Author: Nick Trakakis
Publisher: A&C Black
The End of Philosophy of Religion explores the hitherto unchartered waters of the 'meta-philosophy of religion', that is, the methods and assumptions underlying the divergent ways of writing and studying the philosophy of religion that have emerged over the last century. It is also a first-class study of the weaknesses of the analytic approach in philosophy, particularly when it is applied to religious and aesthetic experience. Nick Trakakis' main line of argument is twofold. Firstly, the Anglo-American analytic tradition of philosophy, by virtue of its attachment to scientific norms of rationality and truth, inevitably struggles to come to terms with the mysterious and transcendent reality that is disclosed in religious practice. Secondly, and more positively, alternatives to analytic philosophy of religion are available, not only within the various schools of so-called Continental philosophy, but also in explicitly narrative and literary approaches.
Author: T. Knepper
Knepper criticizes existing efforts in the philosophy of religion for being out of step with, and therefore useless to, the academic study of religion, then forwards a new program for philosophy of religion that is in step with, and therefore useful to, the academic study of religion.
Author: Charles Taliaferro
Publisher: Oneworld Publications
A much-needed introductory level book on this widely studied subject. Isaac Asimov said that "whatever the tortures of hell, I think the boredom of heaven would be even worse." Such quandaries are the bread and butter of philosophy of religion. Questioning why evil exists, whether God could create a stone he couldn’t lift, and if the wonder of life suggests a Creator, this fascinating branch of philosophy is concerned with arguments for and against religion, and what form an immortal god (or gods) would take if in existence. Assuming no prior knowledge of philosophy from the reader, Taliaferro provides a clear exploration of the discipline, introducing a wide range of philosophers and covering the topics of morality and religion, evil, the afterlife, prayer, and miracles. Also containing sections dedicated to Hinduism, Buddhism and the Eastern religions, this helpful primer is perfect for students or the general reader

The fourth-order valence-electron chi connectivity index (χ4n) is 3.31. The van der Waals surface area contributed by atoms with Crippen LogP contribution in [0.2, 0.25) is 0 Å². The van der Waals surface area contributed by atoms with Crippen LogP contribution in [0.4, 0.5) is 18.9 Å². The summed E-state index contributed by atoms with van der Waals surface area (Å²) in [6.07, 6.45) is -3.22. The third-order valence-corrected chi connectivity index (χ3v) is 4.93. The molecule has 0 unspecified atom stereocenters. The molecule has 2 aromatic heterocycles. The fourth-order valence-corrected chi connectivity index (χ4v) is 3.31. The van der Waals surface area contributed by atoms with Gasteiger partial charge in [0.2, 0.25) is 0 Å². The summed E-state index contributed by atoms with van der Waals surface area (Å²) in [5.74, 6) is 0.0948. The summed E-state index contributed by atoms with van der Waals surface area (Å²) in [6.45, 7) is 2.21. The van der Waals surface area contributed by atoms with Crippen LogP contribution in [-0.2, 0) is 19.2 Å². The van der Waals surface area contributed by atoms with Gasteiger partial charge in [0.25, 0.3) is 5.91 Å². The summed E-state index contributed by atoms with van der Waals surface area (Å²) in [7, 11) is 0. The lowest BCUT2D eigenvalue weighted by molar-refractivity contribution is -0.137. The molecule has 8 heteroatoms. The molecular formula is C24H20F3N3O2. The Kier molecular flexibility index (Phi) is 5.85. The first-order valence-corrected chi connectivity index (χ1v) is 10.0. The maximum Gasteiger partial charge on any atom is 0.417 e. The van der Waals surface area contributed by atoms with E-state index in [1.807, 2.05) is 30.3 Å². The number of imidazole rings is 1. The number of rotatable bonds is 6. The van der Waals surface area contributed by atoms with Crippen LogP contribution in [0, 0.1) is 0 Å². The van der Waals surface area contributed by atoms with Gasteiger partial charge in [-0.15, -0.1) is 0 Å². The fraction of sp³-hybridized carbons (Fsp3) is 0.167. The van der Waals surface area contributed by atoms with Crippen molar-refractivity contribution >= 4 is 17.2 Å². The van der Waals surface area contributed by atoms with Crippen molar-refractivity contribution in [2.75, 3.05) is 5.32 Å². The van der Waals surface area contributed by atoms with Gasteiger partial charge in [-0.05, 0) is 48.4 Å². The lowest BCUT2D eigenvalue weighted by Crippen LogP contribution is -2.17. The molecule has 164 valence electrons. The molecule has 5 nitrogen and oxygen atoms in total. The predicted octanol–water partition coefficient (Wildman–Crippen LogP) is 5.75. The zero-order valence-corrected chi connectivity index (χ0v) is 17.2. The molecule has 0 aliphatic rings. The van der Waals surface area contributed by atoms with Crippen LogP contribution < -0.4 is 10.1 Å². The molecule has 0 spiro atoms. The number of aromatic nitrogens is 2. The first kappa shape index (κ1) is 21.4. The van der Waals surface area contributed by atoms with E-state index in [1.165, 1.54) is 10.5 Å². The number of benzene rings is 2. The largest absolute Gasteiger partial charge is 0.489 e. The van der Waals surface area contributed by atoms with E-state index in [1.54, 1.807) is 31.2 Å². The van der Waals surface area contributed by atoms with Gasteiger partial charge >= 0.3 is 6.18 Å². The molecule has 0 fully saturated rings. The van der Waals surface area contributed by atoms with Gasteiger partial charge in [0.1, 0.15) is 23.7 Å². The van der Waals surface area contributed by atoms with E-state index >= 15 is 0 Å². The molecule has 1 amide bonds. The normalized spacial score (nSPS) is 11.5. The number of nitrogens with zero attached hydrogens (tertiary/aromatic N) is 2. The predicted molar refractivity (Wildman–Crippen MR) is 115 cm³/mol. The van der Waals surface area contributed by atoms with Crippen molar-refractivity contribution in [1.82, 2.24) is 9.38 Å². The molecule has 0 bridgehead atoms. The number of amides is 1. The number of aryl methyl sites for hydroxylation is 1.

Author: Y. Nagasawa
Tackling central problems in philosophy of religion by referring to relevant theories and findings in cognitive science, anthropology, developmental psychology, decision theory, biology, physics, cosmology, the contributors address a range of topics, including divine attributes; God, creation and evolution; God and the universe; religious beliefs.
Author: David Cheetham, Rolfe King
Publisher: A&C Black
Among contemporary Anglo-American philosophers and students there is a growing awareness of the need to engage more both with philosophical perspectives of other faith traditions and also the distinctive 'continental' tradition of philosophy. This important new collection aims to engage philosophers from a variety of different backgrounds and traditions (religious and non-religious) to stimulate dialogue on philosophical method. The volume aims to ask an emerging generation of philosophers - who specialize in philosophy of religion - to write about their personal understanding of the practice, method and future focus of the subject, with the ultimate goal of illustrating why this expanding subject area is important.